Efficacy and safety of pentoxifylline in geriatric patients with intermittent claudication.Angiology. 1989 Sep; 40(9):795-802.A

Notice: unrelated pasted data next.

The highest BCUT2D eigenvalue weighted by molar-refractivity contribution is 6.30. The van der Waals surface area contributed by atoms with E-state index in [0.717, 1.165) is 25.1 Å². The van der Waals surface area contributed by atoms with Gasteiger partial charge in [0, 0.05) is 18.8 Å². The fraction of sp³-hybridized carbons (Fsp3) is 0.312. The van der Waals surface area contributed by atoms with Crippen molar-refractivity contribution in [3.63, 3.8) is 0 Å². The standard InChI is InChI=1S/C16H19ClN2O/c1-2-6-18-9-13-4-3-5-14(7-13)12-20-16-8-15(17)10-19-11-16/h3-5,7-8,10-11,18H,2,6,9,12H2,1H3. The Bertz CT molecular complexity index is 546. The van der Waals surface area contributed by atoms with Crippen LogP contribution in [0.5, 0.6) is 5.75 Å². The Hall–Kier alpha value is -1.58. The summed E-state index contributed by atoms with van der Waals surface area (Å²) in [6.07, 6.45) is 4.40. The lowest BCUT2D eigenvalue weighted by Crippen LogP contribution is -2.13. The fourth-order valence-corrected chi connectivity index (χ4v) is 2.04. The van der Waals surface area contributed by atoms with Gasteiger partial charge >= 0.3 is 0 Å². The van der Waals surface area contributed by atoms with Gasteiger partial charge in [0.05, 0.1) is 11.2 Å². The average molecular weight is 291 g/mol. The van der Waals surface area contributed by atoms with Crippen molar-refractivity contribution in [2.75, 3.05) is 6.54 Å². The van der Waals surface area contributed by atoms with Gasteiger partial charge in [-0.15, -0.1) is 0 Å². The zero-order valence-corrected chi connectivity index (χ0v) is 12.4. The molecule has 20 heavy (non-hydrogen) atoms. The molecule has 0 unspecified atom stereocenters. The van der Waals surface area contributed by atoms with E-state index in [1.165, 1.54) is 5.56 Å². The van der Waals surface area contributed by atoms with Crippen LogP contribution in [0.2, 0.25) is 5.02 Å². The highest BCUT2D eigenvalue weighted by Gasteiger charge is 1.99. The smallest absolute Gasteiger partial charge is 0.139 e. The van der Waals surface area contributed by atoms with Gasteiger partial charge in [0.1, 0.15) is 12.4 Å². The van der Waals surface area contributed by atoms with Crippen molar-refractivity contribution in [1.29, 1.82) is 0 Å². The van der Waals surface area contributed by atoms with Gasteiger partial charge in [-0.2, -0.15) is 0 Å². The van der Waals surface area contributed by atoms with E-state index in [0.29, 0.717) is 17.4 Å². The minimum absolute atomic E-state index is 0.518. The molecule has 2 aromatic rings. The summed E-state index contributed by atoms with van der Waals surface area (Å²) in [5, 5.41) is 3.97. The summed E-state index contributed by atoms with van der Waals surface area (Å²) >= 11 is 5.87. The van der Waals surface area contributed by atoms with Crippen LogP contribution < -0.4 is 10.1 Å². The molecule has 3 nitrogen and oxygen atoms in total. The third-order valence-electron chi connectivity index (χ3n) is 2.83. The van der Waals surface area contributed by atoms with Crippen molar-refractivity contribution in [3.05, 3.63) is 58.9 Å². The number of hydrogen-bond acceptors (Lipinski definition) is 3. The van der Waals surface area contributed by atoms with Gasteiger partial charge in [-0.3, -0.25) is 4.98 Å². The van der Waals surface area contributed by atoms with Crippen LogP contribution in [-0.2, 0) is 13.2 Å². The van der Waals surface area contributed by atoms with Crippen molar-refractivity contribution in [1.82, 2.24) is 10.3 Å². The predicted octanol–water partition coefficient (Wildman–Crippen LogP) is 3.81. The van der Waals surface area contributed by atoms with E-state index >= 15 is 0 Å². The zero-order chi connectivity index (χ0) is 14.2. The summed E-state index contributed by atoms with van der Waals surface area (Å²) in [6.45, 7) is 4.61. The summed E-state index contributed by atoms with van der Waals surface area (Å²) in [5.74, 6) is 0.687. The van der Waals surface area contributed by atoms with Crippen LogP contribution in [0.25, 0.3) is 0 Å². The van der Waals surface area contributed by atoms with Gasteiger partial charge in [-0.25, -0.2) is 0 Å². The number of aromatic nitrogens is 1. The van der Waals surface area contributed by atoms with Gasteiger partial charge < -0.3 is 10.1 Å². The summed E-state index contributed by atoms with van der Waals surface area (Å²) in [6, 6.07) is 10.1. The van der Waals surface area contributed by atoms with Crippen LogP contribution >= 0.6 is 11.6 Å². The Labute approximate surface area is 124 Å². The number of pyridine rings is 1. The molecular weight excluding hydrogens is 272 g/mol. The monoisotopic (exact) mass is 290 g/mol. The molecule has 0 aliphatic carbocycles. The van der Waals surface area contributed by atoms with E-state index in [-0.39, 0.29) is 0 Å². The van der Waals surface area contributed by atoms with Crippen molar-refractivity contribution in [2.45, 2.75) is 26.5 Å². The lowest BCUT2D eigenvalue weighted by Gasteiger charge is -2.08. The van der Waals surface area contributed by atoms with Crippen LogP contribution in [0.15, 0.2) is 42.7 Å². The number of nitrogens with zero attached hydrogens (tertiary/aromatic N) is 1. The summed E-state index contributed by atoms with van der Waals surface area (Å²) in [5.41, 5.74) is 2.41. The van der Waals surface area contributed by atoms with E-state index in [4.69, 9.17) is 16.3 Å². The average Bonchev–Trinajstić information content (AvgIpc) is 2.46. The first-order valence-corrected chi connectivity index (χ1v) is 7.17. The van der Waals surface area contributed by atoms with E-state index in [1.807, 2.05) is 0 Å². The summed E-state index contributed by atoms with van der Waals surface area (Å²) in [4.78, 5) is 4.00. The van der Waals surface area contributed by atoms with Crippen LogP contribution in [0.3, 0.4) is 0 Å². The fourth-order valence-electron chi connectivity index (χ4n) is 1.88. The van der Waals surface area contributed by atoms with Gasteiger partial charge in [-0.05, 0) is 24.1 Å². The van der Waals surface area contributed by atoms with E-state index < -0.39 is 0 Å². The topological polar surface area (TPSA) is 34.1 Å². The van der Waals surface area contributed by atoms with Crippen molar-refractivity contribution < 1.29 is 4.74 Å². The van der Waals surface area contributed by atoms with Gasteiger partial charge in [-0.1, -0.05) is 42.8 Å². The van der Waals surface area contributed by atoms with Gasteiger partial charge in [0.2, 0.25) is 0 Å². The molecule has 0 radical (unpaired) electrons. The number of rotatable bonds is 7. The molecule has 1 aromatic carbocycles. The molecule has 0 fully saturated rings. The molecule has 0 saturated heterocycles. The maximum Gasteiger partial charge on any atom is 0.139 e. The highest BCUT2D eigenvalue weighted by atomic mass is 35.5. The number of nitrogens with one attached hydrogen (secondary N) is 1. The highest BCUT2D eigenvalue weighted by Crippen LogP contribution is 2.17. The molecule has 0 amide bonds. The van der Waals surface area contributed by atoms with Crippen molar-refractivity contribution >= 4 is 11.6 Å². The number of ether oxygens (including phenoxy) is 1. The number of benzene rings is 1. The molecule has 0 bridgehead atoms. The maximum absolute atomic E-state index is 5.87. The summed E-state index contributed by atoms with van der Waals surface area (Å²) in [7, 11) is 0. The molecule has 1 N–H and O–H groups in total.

The effects of pentoxifylline on intermittent claudication were evaluated at a dose of 1200 mg/day in an open-label twelve-week study on geriatric patients with chronic occlusive arterial disease (COAD). Standardized treadmill testing and clinical signs and symptoms of COAD were followed up before and during drug administration. Twenty-four subjects with a mean age of 73.5 years, capable of walking between 20 and 200 meters on the treadmill, were entered into the trial; 22 participated for eight weeks and 19 completed the study in terms of treadmill walking distance measurements at 12 weeks. The mean walking distance for all patients was increased 111% over baseline at week 12. Thirteen subjects were considered drug responders (greater than or equal to 50% increase in treadmill walking distance) and 9 were considered nonresponders (less than 50% increase). Improvements in clinical signs and symptoms of COAD were noted. Decreases in elevated systemic systolic pressures (but not diastolic) were unexpectedly observed in many drug responders. Seven of 19 males reported sexual function improvements while receiving pentoxifylline. Fourteen (58%) of the 24 subjects reported mild side effects of dyspepsia, nausea, vomiting, dizziness, headache, or insomnia; no subjects were withdrawn from the study because of side effects. In summary, pentoxifylline improved function and symptoms in 13 of 22 geriatric patients with intermittent claudication; the drug was safe and well tolerated at the usual dosage in this geriatric patient population.